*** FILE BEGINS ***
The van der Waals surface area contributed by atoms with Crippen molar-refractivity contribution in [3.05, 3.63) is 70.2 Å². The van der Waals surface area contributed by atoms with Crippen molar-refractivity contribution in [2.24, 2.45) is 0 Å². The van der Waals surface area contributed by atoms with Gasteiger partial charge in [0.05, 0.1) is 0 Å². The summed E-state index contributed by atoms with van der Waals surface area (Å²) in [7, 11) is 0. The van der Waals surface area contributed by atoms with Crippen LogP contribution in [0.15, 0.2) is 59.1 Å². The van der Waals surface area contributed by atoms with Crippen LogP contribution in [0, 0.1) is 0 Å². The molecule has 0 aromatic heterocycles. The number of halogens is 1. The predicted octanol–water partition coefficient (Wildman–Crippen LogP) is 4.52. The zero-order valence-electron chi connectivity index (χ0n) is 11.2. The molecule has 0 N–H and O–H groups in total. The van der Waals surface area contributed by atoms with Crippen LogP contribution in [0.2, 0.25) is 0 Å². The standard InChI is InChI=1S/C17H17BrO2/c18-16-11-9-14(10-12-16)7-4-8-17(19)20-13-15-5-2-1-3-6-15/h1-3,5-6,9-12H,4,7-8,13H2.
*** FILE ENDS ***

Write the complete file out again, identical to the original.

The van der Waals surface area contributed by atoms with Crippen molar-refractivity contribution in [3.05, 3.63) is 70.2 Å². The van der Waals surface area contributed by atoms with Crippen molar-refractivity contribution in [2.24, 2.45) is 0 Å². The van der Waals surface area contributed by atoms with Gasteiger partial charge in [0.05, 0.1) is 0 Å². The summed E-state index contributed by atoms with van der Waals surface area (Å²) in [7, 11) is 0. The van der Waals surface area contributed by atoms with Crippen LogP contribution in [0.15, 0.2) is 59.1 Å². The van der Waals surface area contributed by atoms with Crippen LogP contribution in [0, 0.1) is 0 Å². The molecule has 0 aromatic heterocycles. The number of halogens is 1. The predicted octanol–water partition coefficient (Wildman–Crippen LogP) is 4.52. The zero-order valence-electron chi connectivity index (χ0n) is 11.2. The molecule has 0 N–H and O–H groups in total. The van der Waals surface area contributed by atoms with Crippen LogP contribution in [0.2, 0.25) is 0 Å². The standard InChI is InChI=1S/C17H17BrO2/c18-16-11-9-14(10-12-16)7-4-8-17(19)20-13-15-5-2-1-3-6-15/h1-3,5-6,9-12H,4,7-8,13H2.